As with any partnership, both parties want to ensure that it produces great outcomes. To generate results, everyone must be informed of what is required of them in order to stay on track and maximize their productivity; therefore, expectations should be set upfront.

It is important to keep expectations clear, realistic, and time-bound when listing them. Some examples of what to determine are as follows:

  1. Estimated number of volunteer hours employees should strive to complete (per quarter).
  2. Communication frequency and method between the parties.
  3. Guidelines (set by the charity or nonprofit) that employees should follow when they fundraise for an event or volunteer.

Keep regular communication

Clear, consistent communication is essential for creating and maintaining an effective nonprofit-corporate partnership. In the absence of regular check-ins, it is difficult to determine whether expectations are being met or if both parties are progressing toward their goals. 

To ensure employees from the business and nonprofit sides are staying in touch frequently, it’s helpful to schedule monthly meetings. This gives everyone a chance to share their progress, discuss any problems that have occurred during the past month, and break down their plans for the coming month.

Suggest new ideas

Collaboration is key to sharing knowledge freely, learning from one another, and jointly thinking of innovative ideas to help both parties grow. 

If employees have creative ideas for a fundraising event, they should feel free to share them with the nonprofit. Brainstorming can help nonprofits think of new ideas they might have never thought of themselves. Event attendance and total donations could reap impressive results when those creative ideas are put into action.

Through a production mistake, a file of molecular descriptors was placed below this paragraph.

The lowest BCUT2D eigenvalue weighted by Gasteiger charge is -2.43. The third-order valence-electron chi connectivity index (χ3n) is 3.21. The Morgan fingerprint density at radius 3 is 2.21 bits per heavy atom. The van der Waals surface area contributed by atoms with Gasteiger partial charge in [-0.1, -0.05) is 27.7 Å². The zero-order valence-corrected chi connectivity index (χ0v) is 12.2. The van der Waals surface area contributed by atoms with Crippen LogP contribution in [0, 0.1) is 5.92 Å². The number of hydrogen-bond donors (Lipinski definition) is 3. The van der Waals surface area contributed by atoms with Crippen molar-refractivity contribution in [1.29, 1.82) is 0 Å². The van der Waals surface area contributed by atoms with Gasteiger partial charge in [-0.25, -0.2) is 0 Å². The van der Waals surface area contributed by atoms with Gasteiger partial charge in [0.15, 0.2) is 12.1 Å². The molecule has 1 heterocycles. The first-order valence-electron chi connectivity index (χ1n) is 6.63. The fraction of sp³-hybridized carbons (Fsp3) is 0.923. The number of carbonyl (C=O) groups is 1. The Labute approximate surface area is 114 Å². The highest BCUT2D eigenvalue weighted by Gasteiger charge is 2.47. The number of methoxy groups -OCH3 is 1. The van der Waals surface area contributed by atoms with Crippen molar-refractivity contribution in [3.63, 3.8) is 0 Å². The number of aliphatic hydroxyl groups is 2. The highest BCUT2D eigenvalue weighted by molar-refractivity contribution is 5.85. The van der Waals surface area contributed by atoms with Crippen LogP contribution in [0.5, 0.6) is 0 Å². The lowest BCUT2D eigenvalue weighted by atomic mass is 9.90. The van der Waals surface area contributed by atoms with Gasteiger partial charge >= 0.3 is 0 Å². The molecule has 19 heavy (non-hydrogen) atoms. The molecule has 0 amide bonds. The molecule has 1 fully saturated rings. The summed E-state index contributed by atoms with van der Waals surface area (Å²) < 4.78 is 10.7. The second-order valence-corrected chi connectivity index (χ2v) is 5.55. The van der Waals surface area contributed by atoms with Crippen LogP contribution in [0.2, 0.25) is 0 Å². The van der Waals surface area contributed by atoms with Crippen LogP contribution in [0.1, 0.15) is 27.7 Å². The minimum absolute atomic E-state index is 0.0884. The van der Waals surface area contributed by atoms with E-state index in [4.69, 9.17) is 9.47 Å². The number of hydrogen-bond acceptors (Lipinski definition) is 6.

Members of a nonprofit can also make helpful suggestions on how a company can better showcase its volunteer work on social media or better promote its nonprofit partnerships. I.e., A nonprofit might know the ideal posting time and social media channel to reach the maximum number of like-minded individuals who also prioritize social change.


Lend support 

Both parties already have a lot on their plates with their day-to-day duties and responsibilities; however, both nonprofits and businesses should do what they can to support one another. 

In the case that a business wants to organize and manage an event to raise money for another charitable cause, it could always ask its nonprofit partner what tactics would maximize attendance. After all, nonprofits are fundraising and event-planning experts! 

On the other hand, companies might be using specific (and affordable) to meet their quarterly goals. For instance, if a business uses task management software to delegate and streamline project responsibilities, it could assist the nonprofit in adopting the same software.


Show appreciation

Verbal praise motivates businesses and nonprofits alike to deliver their best work while making both parties feel valued and respected.

Nonprofits should acknowledge and recognize each donation made, every fundraiser executed, and every volunteer day participated in by corporations. Following the activity, a representative from the nonprofit should send a thank-you message to let the company know how grateful they are for their assistance.

On the flip side, a business should also express appreciation when they see positive results from the partnership. For example, if a business notices an increase in employee engagement, which is common among workplace volunteerism, it should thank the nonprofit for providing them with regular volunteer opportunities.

Maintaining nonprofit-corporate partnerships with Kambeo

Kambeo is a robust platform connecting businesses and nonprofits. Every business can discover and contribute to the causes in their communities—acting on their corporate social responsibility statements. Additionally, nonprofits can receive assistance from a talented pool of corporate employees to help them fulfill their mission.